The domain of a function in javaScript
When getting into writing functions in javaScript there are the things that have to do with how functions work in javaScript, but then there are all kinds of things that have to do with functions in general. That is things that do not just apply to functions in javaScript, but any language for that matter. With that said todays post is on the subject of the domain of a function in javaScript.
A function domain as it some times might be called is the full range of arguments that are possible for a given function. So say I have a function that accepts a single argument that represents a singe side of a six sided die, in that case the range for the one argument would be the whole numbers 1 threw 6. However many functions will have a very wide range for an argument, and on top of that float numbers can be used. ALso often a function will have more than one argument, on top of having a wide range for one or more arguments. This can result in w very wide range of possibles for the domain of a function, making it hard to create a way to graph all possibles, or run threw all possible combinations of calls to make sure the function will always work as expected for all possible input values.
1  Basics of function domain in javaScript
In this section I will just be going over a few simple examples of function domain in javaScript. These will include examples that involve creating the whole range of possible input values for a function when it is possible to do so without eating up to much overhead. In other cases some other means will have to be used to run threw just a fraction of the function domain because there are just way to many possible input values.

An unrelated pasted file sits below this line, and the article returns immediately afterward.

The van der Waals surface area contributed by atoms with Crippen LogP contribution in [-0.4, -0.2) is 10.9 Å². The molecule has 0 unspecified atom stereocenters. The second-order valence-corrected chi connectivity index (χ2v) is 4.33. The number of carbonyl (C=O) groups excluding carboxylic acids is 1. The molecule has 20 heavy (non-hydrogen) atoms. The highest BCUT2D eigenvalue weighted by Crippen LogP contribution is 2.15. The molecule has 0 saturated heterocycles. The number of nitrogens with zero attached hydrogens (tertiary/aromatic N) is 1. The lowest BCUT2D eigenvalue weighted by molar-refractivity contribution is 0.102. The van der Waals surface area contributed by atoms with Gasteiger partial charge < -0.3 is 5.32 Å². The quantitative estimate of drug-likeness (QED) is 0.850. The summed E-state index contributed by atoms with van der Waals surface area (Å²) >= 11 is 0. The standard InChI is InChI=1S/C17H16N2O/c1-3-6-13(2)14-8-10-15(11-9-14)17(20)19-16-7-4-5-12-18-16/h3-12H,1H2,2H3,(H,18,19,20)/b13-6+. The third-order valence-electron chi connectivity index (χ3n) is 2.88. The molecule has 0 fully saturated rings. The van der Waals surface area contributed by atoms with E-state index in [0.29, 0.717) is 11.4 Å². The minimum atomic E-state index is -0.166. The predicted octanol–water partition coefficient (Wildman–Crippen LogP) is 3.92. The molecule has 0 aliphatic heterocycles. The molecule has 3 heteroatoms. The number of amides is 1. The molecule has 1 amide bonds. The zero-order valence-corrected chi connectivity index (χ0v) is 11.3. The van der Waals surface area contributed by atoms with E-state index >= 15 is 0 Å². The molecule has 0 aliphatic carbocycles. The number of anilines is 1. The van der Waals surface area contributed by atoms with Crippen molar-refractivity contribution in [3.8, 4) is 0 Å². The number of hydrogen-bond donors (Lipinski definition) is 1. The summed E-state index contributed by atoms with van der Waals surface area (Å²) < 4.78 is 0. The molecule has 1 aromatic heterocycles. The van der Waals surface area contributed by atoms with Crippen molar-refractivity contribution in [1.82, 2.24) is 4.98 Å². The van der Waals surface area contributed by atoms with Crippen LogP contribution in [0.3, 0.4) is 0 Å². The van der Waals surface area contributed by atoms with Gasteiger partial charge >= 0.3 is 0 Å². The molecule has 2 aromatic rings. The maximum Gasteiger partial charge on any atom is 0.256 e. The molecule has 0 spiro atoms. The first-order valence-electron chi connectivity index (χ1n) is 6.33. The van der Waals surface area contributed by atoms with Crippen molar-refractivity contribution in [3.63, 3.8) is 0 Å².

1.1  Creating a function domain
Lets say I just have a very simple function that will just take the numbers 0 there 10 as the first and only argument. On top of that the numbers that are expected are whole numbers so that means that the full function domain can just be a small array of numbers. So for this example it is possible to have a create domain function that will create an array of all possible values for the function. I can then use the array map method and call the function for each value in the domain array to get all possible return values for the domain also while I am at it.


1.2  Example using Math.sin
The full scope of the function domain for the Math.sin method might be to high to create an array for, because in a way it is any number between negative and positive infinity for the range of javaScript numbers. However there is not always creating the full domain for a function, just a given range that reflects some kind of typical use case. When it comes to using the Math.sin function I often one use case is to use it to get the y axis value for a point relative to a given origin. So I might not need to do the full possible domain as that would be way to large, but I can do it for say, just 8 directions.


2  Conclusion
The domain of a function is something that I want to run threw when it comes to testing a function that I wrote to make sure that I get experted results for all possible calls. However some times it might not be possible to do so, or it would require a whole lot of processing power and time to do so at least. So some times I test out a function by just going threw part of a range, or by a certain stepping value.
Often it might be a good idea to graph output, or create some kind of visual aid as a way to make sure that a function is working the way that it should for at least some kind of domain. Typically there is creating a simple graph using a canvas element for example.